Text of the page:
To Achieve… To Succeeed…

Millionaire Money Habits

December 21st, 2010 at 1:18 pm

The Estate Tax of 2011 Explained

» by EmmaM in: Taxes

Though the federal estate tax took a break in 2010, the tax will once again be levied on American’s heads in 2011. The tax has undergone a variety of different changes since 2001, when Congress voted to begin changing the rate at which the tax is applied. Furthermore, the income level that triggers an exemption from estate taxes has also fluctuated in the past decade. The reinstatement of the estate tax comes with a vengeance, as the exemption level will fall to the lowest point its seen in years and the tax rate will make a major hike.

Congress began making changes to the estate tax earlier this decade, which culminated in a one year repeal of the tax in 2010. In practice, this repeal allowed deceased individuals to pay nothing in tax on their estates in 2010. Prior to 2010, the tax rate was fixed at 45%, with individual exemption at $3.5 million. When the tax returns on January 1st, it will be applied at a rate of 55%, with the exemption set at $1 million.

While a higher exemption figure means only wealthy individuals are directly affected by the changes in the tax law, the lower exemption of $1 million dollars is expected to greatly effect average American families. As the estate tax counts all possessions as taxable, including real estate property and retirement savings, it is much easier for individuals from the middle-class to cross the $1 million threshold, in turn making themselves liable for paying the hefty estate tax. Once the estate tax increase takes place in January, the rate hike will officially become the largest ever in the history of the nation.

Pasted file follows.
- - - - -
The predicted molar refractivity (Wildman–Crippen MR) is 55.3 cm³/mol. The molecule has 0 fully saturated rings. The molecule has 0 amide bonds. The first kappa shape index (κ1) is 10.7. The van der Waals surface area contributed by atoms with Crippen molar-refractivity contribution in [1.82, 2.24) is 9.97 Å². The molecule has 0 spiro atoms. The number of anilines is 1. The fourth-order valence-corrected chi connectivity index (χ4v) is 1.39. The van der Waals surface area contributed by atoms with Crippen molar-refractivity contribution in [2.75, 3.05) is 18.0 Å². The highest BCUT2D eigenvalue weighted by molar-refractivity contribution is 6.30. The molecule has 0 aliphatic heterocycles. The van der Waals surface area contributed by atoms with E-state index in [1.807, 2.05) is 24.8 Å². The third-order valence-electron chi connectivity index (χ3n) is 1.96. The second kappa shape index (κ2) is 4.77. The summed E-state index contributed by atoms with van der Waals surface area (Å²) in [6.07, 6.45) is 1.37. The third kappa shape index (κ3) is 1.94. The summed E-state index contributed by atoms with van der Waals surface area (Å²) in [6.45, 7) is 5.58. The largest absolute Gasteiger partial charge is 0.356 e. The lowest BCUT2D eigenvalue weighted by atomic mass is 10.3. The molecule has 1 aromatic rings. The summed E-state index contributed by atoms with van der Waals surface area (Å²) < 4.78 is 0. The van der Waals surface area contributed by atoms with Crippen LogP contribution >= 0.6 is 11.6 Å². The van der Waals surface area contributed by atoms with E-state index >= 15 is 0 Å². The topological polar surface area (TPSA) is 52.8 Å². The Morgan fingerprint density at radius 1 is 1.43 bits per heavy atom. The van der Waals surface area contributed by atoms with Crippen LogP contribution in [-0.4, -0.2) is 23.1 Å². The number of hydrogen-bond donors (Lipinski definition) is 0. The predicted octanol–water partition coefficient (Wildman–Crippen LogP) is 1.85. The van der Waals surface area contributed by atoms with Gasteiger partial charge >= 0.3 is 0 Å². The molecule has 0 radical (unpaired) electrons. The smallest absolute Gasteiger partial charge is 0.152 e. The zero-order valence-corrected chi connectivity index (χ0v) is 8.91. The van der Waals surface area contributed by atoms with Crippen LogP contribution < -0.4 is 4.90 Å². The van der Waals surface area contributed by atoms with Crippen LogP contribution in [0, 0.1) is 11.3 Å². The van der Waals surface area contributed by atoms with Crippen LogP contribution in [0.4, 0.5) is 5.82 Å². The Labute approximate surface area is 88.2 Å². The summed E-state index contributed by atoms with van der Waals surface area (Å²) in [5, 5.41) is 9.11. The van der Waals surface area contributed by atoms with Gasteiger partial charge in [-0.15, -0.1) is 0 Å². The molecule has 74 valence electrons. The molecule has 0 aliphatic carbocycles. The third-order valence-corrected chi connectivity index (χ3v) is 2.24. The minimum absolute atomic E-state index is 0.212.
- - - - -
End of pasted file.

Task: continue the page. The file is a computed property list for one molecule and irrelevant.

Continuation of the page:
Several politicians had proposed making changes to the estate tax law, with the Obama administration supporting the reenactment of the 2009 terms. Though the Obama recommendations were approved by the House, Senate Republicans blocked the measure in the Senate earlier this year. Unfortunately, as 2010 was an election year, many politicians seemed unwilling to propose new measures that could have  negatively impacted their election campaigns.

Whereas wealthy families have used several different methods to evade taxation in the past, many middle class families will be forced to pay the new taxes. For example, many wealthy individuals have traditionally gifted large amounts of money to members of their kin, or made significant charitable donations. In specific instances, both gifts remain free from taxation. The average American does not have the luxury of avoiding such taxation, however, as much of their wealth is likely tied up in their home’s value. Individuals living in areas with high property values are particularly at risk.

As the new estate tax law comes into place, it’s anyone’s guess as to how long the law will remain in place. Opponents remain hopeful that the legislative branches will work out a compromise to ease the strain on ordinary Americans. Unfortunately, for the moment, the high tax hikes remain in place, placing millions of Americans at risk of paying the enormous tax.

Emma Martin writes for Ask Deb, where you can find Macaroni Grill Coupons, Arby’s Coupons and tons of other great deals on your favorite eating and shopping establishments.

Tags: , , , ,


RSS feed for comments on this post | TrackBack URI

  • 6 steps to financial freedom

    6 Steps to Financial Freedom
    free when you subscribe to my newsletter.
    *I respect your privacy and will never share your email.